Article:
I try a shift to fourth so see how well she’ll pull the taller gear, but the jump is so great that she comes almost completely off the cam. The acceleration is there, but without any real punch or authority, and the lakebed is short, only three miles, so I return to third and cruise the rest of the course at about 8,000 rpm to get a good plug check and save the motor for the runs which will count.
Away from the starting line
As I pull off the course I am very happy with the run. I know that we have the 100+ mph potential we were looking for; and if I run it up further in the lower gears to get speed up faster I’ll have more time to nudge her into the powerband once I’m in fourth.
And I have two MORE options: do the entire run in third gear and bump the record to 102+; or go to the taller rear drive ratio we had run at Bonneville and see how high she will spin that ratio down here at the lower elevation.
The power is definitely there; much more than in the rare air of 4400 foot Bonneville (El Mirage is approx 2300 feet high), and I still have another set of heads which I have been experimenting with in an attempt to increase the flow of the good air IN and the bad air OUT. It would all depend on how many more runs we would be able to make. But we never run again. Saturday afternoon an accident closes all lanes for about an hour and a half.
The expected attendance was 70-80 entries, but over 130 showed up, so the lines were very long. And the SCTA makes the decision that all attendees should be given the opportunity to make at least one pass on Saturday, so we are bumped into a ‘B’ group until everyone who was signed in had raced. That decision is only fair, so I have no complaints, only impatience, as the day wears on, knowing that we had it in our grasp if only we could get to the course and make our pass!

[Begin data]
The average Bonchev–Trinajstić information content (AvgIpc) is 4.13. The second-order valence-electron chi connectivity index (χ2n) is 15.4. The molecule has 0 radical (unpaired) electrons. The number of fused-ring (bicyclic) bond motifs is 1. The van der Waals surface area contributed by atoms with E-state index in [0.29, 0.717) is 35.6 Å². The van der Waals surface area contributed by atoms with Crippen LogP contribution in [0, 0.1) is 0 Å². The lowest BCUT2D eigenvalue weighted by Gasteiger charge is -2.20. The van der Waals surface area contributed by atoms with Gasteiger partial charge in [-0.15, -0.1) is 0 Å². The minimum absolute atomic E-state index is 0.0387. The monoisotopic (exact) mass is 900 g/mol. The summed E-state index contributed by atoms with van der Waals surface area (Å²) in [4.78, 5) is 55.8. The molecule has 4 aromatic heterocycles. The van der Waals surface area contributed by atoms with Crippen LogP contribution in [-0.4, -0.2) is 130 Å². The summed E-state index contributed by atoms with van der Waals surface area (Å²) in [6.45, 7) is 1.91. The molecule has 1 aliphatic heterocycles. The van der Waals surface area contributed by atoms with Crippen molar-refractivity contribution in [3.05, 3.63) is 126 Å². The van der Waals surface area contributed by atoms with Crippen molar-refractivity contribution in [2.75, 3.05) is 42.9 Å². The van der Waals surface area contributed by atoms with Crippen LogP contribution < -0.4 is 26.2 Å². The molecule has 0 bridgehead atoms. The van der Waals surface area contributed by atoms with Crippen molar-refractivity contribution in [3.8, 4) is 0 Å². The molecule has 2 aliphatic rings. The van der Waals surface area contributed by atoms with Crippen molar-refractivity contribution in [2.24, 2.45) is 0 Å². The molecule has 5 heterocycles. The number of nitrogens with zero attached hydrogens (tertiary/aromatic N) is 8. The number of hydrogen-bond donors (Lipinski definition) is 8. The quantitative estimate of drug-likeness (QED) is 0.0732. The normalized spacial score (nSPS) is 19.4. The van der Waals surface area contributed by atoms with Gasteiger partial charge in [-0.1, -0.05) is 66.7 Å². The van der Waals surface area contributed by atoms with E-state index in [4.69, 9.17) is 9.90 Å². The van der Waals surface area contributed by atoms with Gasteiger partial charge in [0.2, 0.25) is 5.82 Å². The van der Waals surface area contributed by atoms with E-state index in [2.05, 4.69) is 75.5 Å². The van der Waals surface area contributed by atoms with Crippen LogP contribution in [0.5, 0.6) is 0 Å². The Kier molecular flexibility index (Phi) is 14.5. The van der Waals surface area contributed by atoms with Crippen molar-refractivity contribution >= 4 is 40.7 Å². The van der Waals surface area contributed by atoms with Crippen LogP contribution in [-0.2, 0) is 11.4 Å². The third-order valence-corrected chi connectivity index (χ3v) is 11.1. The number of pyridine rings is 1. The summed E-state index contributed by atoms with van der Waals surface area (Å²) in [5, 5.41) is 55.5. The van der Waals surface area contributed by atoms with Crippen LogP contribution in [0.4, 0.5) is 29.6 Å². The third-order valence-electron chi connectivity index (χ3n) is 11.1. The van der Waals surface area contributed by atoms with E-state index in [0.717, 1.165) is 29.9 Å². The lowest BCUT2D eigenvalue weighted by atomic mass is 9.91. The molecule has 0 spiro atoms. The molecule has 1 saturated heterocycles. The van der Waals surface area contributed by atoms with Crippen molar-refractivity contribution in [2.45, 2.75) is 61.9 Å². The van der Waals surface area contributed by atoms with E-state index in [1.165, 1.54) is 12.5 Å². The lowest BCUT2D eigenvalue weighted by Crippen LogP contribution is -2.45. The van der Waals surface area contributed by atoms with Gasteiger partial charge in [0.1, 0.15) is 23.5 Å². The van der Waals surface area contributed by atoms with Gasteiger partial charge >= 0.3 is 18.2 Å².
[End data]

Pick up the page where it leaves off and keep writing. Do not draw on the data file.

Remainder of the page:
Which did not happen that day, nor on Sunday either as the wind started to blow in short violent gusts raising the silt from the lakebed, which is so fine that it takes seemingly forever for it to fall back out of the air. By which time there are more gusts, then a steady wind by 9:30, then at 10:00 the visibility is down to under 100 yards, and at 10:30 on Sunday morning the SCTA cancelled the rest of the meet. So we make no run on Sunday.
Winds blow up a dust storm
We pack it up and head for home. Frustrated, but also encouraged and excited. In May of 2008 we will be back at El Mirage, in August we will be at Bonneville. Perhaps with two or more machines this time, each contesting a different class. Care to join us? As a sponsor, as a volunteer, or as a competitor, we would love to see you there!
I would like to thank our crew : Brent and Sue Hanson, Todd and Annemarie Rasmussen, Uncle Phred, Dean Paulus, Wes and the Inlaw Racing Team, and Brian for the use of his truck at Bonneville. Sincere thanks also go out to our generous sponsors: Don at Olympia Powder Coating, Local Union No. 1797, The United Brotherhood of Carpenters and Joiners, Larry at Mega Machine, and South Sound BMW In Fife (www.southsoundbmw.com).